Thursday, July 29, 2010
For a variety of reasons, I've been spending much of my 'summer vacation' home doing a variety of school related tasks. One of my aims was to read or re-read books that touch on middle school learning. and one I just finished was Rick Wormeli's Meet Me in the Middle.
Wormeli's enthusiasm for middle school students come across on every page. I especially appreciate his section in Chapter 3 on "Teaching Young Adolescents to Reason" and his chapter on "Games in the Classroom." This is one guy I would have loved to have as a teacher when I was in middle school, and I'd love to have him as a colleague, if only for the inspiration he gives to encourage those around him to do better.
[For those of you who have trouble getting into books, think of it as a long hard-copy blog that you can read during a power failure, such as we had in our county recently :-) I sometimes find it easier to read for 10 minutes a day...this gives me a chance to think about some of the information involved. ]
(Picture: "Reading table" by Bob Esty)
Friday, July 16, 2010
I attended a great workshop in St. Louis on Tuesday and Wednesday without leaving Maryland. The workshop was the Flat Classroom Workshop given by Julie Lindsay. For us relative newbies to technology, it was an excellent introduction to the Flat Classroom universe and several commonly-used Web 2.0 tools, and it gave me a chance to work with other workshop participants, both virtual and real, in designing a Flat Classroom-style project to work with other classrooms across the web.
In the course of the workshop, I worked with two collaboration tools which I highly recommend. One was Dabbleboard, which was a whiteboard that many people could edit simultaneously, with a chat room box attached, and a similar program called Sync In. And I managed to create a spreadsheet in Google Docs and share it ...small potatoes for you skilled Web 2.0 folks, but a step forward for me.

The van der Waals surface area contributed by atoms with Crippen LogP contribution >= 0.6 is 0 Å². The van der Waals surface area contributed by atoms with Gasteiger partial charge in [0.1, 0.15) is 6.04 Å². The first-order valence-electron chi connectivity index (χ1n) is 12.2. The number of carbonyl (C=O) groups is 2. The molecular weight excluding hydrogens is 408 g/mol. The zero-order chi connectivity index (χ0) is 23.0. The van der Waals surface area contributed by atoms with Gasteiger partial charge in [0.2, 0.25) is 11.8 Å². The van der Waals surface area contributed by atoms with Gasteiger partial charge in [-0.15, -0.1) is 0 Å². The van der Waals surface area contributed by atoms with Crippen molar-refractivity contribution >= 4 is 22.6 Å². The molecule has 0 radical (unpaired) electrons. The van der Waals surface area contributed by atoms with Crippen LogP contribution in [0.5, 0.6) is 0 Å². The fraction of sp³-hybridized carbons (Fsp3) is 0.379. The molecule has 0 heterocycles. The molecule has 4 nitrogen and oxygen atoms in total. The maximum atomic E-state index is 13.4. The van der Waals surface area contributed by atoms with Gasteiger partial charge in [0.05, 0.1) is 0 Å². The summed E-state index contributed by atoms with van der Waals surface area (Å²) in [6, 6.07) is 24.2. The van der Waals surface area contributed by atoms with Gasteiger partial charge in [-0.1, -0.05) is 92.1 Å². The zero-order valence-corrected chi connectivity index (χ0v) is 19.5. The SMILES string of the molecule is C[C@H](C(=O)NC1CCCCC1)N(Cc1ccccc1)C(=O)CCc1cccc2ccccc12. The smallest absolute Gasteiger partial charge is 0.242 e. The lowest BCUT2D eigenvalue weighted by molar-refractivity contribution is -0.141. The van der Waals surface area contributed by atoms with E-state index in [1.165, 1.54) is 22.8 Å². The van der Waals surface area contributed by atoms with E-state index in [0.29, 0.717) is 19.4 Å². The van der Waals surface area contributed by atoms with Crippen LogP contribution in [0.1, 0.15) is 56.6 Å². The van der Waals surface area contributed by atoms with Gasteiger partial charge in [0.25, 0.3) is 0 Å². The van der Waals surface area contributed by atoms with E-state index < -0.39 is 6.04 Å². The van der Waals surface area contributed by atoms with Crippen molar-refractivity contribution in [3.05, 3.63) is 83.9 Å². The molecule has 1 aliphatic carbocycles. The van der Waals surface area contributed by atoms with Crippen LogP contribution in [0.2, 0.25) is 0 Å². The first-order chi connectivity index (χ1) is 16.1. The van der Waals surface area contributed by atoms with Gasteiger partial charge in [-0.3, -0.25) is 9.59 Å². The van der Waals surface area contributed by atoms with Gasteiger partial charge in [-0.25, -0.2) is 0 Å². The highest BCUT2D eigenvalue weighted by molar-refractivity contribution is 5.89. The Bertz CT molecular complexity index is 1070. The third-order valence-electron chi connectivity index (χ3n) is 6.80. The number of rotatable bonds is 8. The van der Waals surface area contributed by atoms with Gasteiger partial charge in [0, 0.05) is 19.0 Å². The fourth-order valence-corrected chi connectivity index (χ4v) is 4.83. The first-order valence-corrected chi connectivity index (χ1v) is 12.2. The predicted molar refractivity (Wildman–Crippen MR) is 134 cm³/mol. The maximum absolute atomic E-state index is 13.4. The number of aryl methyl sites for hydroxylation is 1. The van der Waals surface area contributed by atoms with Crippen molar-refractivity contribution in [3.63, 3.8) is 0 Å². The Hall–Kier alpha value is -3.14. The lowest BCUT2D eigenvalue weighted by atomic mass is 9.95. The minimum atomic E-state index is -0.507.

Was being a virtual attendee the same as being there? No. it was a small workshop, and those who were there were able to interact much more easily and fully than I as a virtual participant. The audio at times was hard to follow, and the web cam struggled to resolve the display screen with any clarity. But, was being a virtual attendee worth it? Definitely yes! Julie and the other workshop organizers clearly put a lot of time and effort to make it possible to attend virtually, and I got a lot out of it. I think the point of virtual participation is to make it possible to take part, not to replace the experience of being there. And the choice for me was virtual participation, or no participation at all. I would definitely encourage others to attend conferences virtually when it is not possible to be there in person.
Taking was a big step forward for me, and, undoubtedly my personal development highlight of the summer! Thanks to all who organized the conference and allowed us to participate virtually!
Photo "virtual seat" by Bob Esty
Tuesday, July 6, 2010
Last year, when I asked students to evaluate my class at the end of the year, I received a lot of good and some bad comments, but the one that stuck with me was "You talk too much." I found it interesting because, that year, I had made a real effort to talk less. However, it got me thinking, and I ran across an intriguing book called "Never Work Harder than Your Students" by Robyn Jackson. I also had started working with a class wiki.
So, I tried a system where I would give out questions, and the students would research the answers on their own for the factual portion of our history units. It worked out very well. Now, instead of bored faces listening when I lectured, my students did their own research, and posted the results on the class wiki. Each student answered a question, and added his or her own name and the page numbers in the relevant textbook. The wiki page became the study guide for the test. And I talked a lot less, and students got more practice in using the index and looking up information for themselves. That's probably the thing I'm most proud of this year.
And what about this year's evaluations? Largely positive, but the thing that stuck in my mind was "Can we act out more scenes from history." Now I have some ideas for next year....
Image: Pearson's Falls, near Tryon NC, Photo by Maureen Esty, my daughter